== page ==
Personal Statement on Antisemitism in Lithuania

Addendum to page on Antisemitism


Lithuania is not an antisemitic country. I have happily lived for most of the past eleven years in the heart of Vilnius, the nation’s capital; have been treated exceptionally well, and have found the city’s vibrant people to be tolerant, open, and good-humored. I have never lived in a city more friendly than central Vilnius.

The antisemitism that is so damaging to the country emanates on occasion from skinhead groups. Much more frequently, it is alas a disease of ‘elites’: politicians, government employees in certain ministries and departments, prosecutors, police, editors, journalists, academics (sometimes even those making fine hay from ‘Judaic Studies’), and worst of all, operatives on the gravy train of the state’s ‘Double Genocide Industry’. This ‘Industry’ seeks to obfuscate the Holocaust and shift blame to Jewish Holocaust survivors, all the while using naive western (and foreign Jewish) personalities and projects as decoys and dupes. It is plausible and necessary to combat antisemitism, racism and homophobia without in any way becoming a foe of the country. To the contrary, what better friend could a democratic, EU, NATO country hope to have than one who speaks the truth?

It is at the same time important to expose the underhanded techniques of the powerful antisemitic and revisionist machine. It can happen, even two decades after the collapse of the Soviet empire, that certain western travelers are susceptible to opportunities for instant glorification, honors, pleasures and fulfillment, and more generally, happy to find various genres of ‘bargains’. Not seldom, such ruses are smokescreened by ‘Jewish’ projects designed to deflect from rampant (and virtually unopposed) antisemitism, and the Double Genocide agendas. One of the greatest shocks on this site’s Antisemitism page is the piece written by the former head of the ‘Litvak Foundation’ (!), which accuses two thirds of today’s Lithuanian Jews of being ‘aliens from the East’. For shame.

Intimately related to the elitist antisemitism is the Holocaust Obfuscation movement, whose operatives, while espousing American or Israeli Jewry, and a glorious prewar Lithuanian-Jewish past, occasionally brim with hatred and derision toward the local current Jewish communities of the region. Alas, Holocaust distortion and revisionism have now become part of the Baltic states’ foreign policy. The litmus test of elemental integrity came in recent years when police and prosecutors, supported by politicians and media, began to harass, intimidate and defame the country’s last, oldest Holocaust survivors. Nearly all the robust response came from foreigners (as does most of the opposition to the red-brown commission and to the Prague Declaration). The question in one fell swoop became: Who will now speak up against these travesties? [Three cheers for citizens who do.]  And who will remain silent to stack up brownie points with the state’s ‘history control’ and ‘Jew manipulation’ programs? These programs have come to encompass tourism and ‘Jewish projects’ (especially those that involve foreigners coming for short fun stays) that cover up the critical issues instead of espousing (and tolerating) open and honest dialogue about them.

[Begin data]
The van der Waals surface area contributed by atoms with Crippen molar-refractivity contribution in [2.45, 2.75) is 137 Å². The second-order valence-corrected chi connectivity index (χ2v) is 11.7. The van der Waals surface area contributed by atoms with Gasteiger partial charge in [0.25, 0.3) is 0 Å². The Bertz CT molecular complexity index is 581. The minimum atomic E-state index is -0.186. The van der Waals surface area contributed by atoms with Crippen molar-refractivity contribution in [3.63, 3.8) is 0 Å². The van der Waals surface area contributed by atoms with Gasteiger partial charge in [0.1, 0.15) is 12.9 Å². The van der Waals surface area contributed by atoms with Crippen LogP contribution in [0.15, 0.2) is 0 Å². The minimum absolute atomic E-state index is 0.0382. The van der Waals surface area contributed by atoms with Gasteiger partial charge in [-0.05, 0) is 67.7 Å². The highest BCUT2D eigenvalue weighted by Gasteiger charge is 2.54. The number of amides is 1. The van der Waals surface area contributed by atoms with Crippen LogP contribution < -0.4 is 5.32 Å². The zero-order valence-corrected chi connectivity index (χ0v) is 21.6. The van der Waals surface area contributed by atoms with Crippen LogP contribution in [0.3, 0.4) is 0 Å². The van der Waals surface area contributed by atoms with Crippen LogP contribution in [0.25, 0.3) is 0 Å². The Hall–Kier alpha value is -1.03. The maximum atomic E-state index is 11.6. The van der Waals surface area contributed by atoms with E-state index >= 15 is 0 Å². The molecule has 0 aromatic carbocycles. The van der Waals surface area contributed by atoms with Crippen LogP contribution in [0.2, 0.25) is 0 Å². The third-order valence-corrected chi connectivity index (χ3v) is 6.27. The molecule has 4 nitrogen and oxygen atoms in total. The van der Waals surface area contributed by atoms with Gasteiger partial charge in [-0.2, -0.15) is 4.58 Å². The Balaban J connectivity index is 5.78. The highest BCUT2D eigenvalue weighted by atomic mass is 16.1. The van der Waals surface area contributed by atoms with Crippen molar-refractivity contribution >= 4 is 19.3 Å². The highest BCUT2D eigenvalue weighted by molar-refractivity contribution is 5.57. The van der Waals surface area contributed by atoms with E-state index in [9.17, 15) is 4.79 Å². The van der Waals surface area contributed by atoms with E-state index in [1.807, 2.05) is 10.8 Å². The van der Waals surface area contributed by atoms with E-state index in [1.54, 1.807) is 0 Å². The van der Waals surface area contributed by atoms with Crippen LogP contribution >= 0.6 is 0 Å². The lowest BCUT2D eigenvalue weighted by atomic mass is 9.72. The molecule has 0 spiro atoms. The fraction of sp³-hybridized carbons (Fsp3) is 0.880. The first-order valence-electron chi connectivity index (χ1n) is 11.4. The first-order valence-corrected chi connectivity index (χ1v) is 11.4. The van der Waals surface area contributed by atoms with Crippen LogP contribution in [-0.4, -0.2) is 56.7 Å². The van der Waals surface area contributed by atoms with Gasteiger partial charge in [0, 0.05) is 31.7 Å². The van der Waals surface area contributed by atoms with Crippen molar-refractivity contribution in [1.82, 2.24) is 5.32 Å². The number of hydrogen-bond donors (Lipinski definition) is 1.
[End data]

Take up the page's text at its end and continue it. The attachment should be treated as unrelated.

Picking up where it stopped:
The most frightening change I have witnessed over a decade is not the palpable increase in racism, antisemitism and homophobia, disturbing as that trend is. It is the steady decline in the feeling of freedom of expression which has resulted in fewer and fewer local people daring to speak up against the powerful, elitist forces that be, for fear of loss of employment, status and career advancement; indeed, locals and resident foreigners alike who have spoken up are increasingly likely to be driven out of long-held (and faithfully executed) positions and feel ‘encouraged’ to quit the country. All the more reason to applaud the courage and patriotism of those Lithuanian citizens who have spoken up.

The ensuing decline on the vital freedom-of-debate scale is frightening. It was recently exacerbated by a law passed in June 2010 by the parliament and signed by the president that would impose up to two years’ imprisonment on those who would (in effect) reject the Double Genocide theory. See the Democracy page for details. The frightening trend away from civil liberties needs to be reversed with a sense of focused energy. And with rapidity. And with a realization that the country can have no better friends than those who champion robust civic debate without fear of payback from a nationalist far right that masquerades itself well ‘as required’. Those who take the time and trouble to make such points here do so out of a sincerely held affection for the country and its fine people.

The worst thing about the select list of events on this site’s Antisemitism page is not any one ‘thing’ on the list. It is the failure of most elites (including those in ‘the Jewish industry’) to combat (or even acknowledge) these issues with one single solitary word.


September 2010

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